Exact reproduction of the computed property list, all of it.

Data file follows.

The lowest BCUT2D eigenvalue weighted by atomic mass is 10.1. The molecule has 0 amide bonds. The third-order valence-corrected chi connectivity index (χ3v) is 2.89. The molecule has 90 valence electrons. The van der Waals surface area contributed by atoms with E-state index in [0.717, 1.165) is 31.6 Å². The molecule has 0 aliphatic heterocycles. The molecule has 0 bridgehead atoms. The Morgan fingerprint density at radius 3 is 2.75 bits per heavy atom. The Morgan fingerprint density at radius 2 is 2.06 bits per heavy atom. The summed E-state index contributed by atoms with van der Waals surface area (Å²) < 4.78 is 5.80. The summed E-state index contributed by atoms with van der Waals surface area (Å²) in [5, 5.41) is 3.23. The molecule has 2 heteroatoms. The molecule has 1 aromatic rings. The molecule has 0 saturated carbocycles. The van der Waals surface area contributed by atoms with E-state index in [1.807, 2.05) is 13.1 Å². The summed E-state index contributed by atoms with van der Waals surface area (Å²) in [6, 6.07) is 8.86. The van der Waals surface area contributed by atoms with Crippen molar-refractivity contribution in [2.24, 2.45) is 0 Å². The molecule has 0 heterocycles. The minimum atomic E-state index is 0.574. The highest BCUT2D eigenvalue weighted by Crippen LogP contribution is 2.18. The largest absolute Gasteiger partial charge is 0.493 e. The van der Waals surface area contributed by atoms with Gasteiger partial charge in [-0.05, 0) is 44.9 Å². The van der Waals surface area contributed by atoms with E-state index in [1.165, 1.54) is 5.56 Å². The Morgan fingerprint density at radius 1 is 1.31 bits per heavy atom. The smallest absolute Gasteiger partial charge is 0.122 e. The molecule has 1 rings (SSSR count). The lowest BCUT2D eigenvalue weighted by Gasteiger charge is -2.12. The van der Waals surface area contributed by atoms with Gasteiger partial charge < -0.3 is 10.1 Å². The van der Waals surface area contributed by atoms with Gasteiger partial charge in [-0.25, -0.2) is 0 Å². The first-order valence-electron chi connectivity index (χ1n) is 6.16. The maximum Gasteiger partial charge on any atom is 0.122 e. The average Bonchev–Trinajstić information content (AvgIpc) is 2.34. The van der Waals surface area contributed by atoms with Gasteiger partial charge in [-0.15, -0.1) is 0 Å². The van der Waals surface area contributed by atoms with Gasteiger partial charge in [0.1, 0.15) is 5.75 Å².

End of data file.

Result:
The lowest BCUT2D eigenvalue weighted by atomic mass is 10.1. The molecule has 0 amide bonds. The third-order valence-corrected chi connectivity index (χ3v) is 2.89. The molecule has 90 valence electrons. The van der Waals surface area contributed by atoms with E-state index in [0.717, 1.165) is 31.6 Å². The molecule has 0 aliphatic heterocycles. The molecule has 0 bridgehead atoms. The Morgan fingerprint density at radius 3 is 2.75 bits per heavy atom. The Morgan fingerprint density at radius 2 is 2.06 bits per heavy atom. The summed E-state index contributed by atoms with van der Waals surface area (Å²) < 4.78 is 5.80. The summed E-state index contributed by atoms with van der Waals surface area (Å²) in [5, 5.41) is 3.23. The molecule has 2 heteroatoms. The molecule has 1 aromatic rings. The molecule has 0 saturated carbocycles. The van der Waals surface area contributed by atoms with E-state index in [1.807, 2.05) is 13.1 Å². The summed E-state index contributed by atoms with van der Waals surface area (Å²) in [6, 6.07) is 8.86. The van der Waals surface area contributed by atoms with Crippen molar-refractivity contribution in [2.24, 2.45) is 0 Å². The molecule has 0 heterocycles. The minimum atomic E-state index is 0.574. The highest BCUT2D eigenvalue weighted by Crippen LogP contribution is 2.18. The largest absolute Gasteiger partial charge is 0.493 e. The van der Waals surface area contributed by atoms with Gasteiger partial charge in [-0.05, 0) is 44.9 Å². The van der Waals surface area contributed by atoms with E-state index in [1.165, 1.54) is 5.56 Å². The Morgan fingerprint density at radius 1 is 1.31 bits per heavy atom. The smallest absolute Gasteiger partial charge is 0.122 e. The molecule has 1 rings (SSSR count). The lowest BCUT2D eigenvalue weighted by Gasteiger charge is -2.12. The van der Waals surface area contributed by atoms with Gasteiger partial charge < -0.3 is 10.1 Å². The van der Waals surface area contributed by atoms with Gasteiger partial charge in [-0.25, -0.2) is 0 Å². The first-order valence-electron chi connectivity index (χ1n) is 6.16. The maximum Gasteiger partial charge on any atom is 0.122 e. The average Bonchev–Trinajstić information content (AvgIpc) is 2.34. The van der Waals surface area contributed by atoms with Gasteiger partial charge in [-0.15, -0.1) is 0 Å². The van der Waals surface area contributed by atoms with Gasteiger partial charge in [0.1, 0.15) is 5.75 Å².